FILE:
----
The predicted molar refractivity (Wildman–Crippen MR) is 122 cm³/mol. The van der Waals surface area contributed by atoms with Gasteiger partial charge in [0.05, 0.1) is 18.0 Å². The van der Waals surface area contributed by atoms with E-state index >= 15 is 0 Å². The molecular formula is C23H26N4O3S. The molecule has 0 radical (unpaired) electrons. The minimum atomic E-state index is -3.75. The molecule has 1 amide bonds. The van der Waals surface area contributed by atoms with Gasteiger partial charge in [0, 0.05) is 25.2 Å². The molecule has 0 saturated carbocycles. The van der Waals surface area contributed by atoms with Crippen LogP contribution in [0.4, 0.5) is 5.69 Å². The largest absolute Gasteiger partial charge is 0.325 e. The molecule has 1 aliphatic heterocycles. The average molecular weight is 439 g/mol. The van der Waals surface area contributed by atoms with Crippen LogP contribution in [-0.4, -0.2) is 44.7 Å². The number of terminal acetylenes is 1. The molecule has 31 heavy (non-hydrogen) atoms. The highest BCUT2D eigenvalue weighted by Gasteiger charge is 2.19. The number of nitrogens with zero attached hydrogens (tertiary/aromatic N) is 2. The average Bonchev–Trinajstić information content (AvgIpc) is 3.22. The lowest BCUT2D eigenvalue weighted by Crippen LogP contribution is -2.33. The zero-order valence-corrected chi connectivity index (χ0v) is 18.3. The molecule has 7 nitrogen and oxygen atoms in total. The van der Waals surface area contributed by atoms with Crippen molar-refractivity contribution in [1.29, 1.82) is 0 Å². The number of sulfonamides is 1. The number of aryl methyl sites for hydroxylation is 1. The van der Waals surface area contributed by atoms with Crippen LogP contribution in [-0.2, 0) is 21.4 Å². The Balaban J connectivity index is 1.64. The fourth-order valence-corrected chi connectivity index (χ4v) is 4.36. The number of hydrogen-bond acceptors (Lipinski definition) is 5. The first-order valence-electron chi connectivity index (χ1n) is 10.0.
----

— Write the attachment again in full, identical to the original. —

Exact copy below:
The predicted molar refractivity (Wildman–Crippen MR) is 122 cm³/mol. The van der Waals surface area contributed by atoms with Gasteiger partial charge in [0.05, 0.1) is 18.0 Å². The van der Waals surface area contributed by atoms with E-state index >= 15 is 0 Å². The molecular formula is C23H26N4O3S. The molecule has 0 radical (unpaired) electrons. The minimum atomic E-state index is -3.75. The molecule has 1 amide bonds. The van der Waals surface area contributed by atoms with Gasteiger partial charge in [0, 0.05) is 25.2 Å². The molecule has 0 saturated carbocycles. The van der Waals surface area contributed by atoms with Crippen LogP contribution in [0.4, 0.5) is 5.69 Å². The largest absolute Gasteiger partial charge is 0.325 e. The molecule has 1 aliphatic heterocycles. The average molecular weight is 439 g/mol. The van der Waals surface area contributed by atoms with Crippen LogP contribution in [-0.4, -0.2) is 44.7 Å². The number of terminal acetylenes is 1. The molecule has 31 heavy (non-hydrogen) atoms. The highest BCUT2D eigenvalue weighted by Gasteiger charge is 2.19. The number of nitrogens with zero attached hydrogens (tertiary/aromatic N) is 2. The average Bonchev–Trinajstić information content (AvgIpc) is 3.22. The lowest BCUT2D eigenvalue weighted by Crippen LogP contribution is -2.33. The zero-order valence-corrected chi connectivity index (χ0v) is 18.3. The molecule has 7 nitrogen and oxygen atoms in total. The van der Waals surface area contributed by atoms with Crippen molar-refractivity contribution in [1.29, 1.82) is 0 Å². The number of sulfonamides is 1. The number of aryl methyl sites for hydroxylation is 1. The van der Waals surface area contributed by atoms with Crippen LogP contribution in [-0.2, 0) is 21.4 Å². The Balaban J connectivity index is 1.64. The fourth-order valence-corrected chi connectivity index (χ4v) is 4.36. The number of hydrogen-bond acceptors (Lipinski definition) is 5. The first-order valence-electron chi connectivity index (χ1n) is 10.0.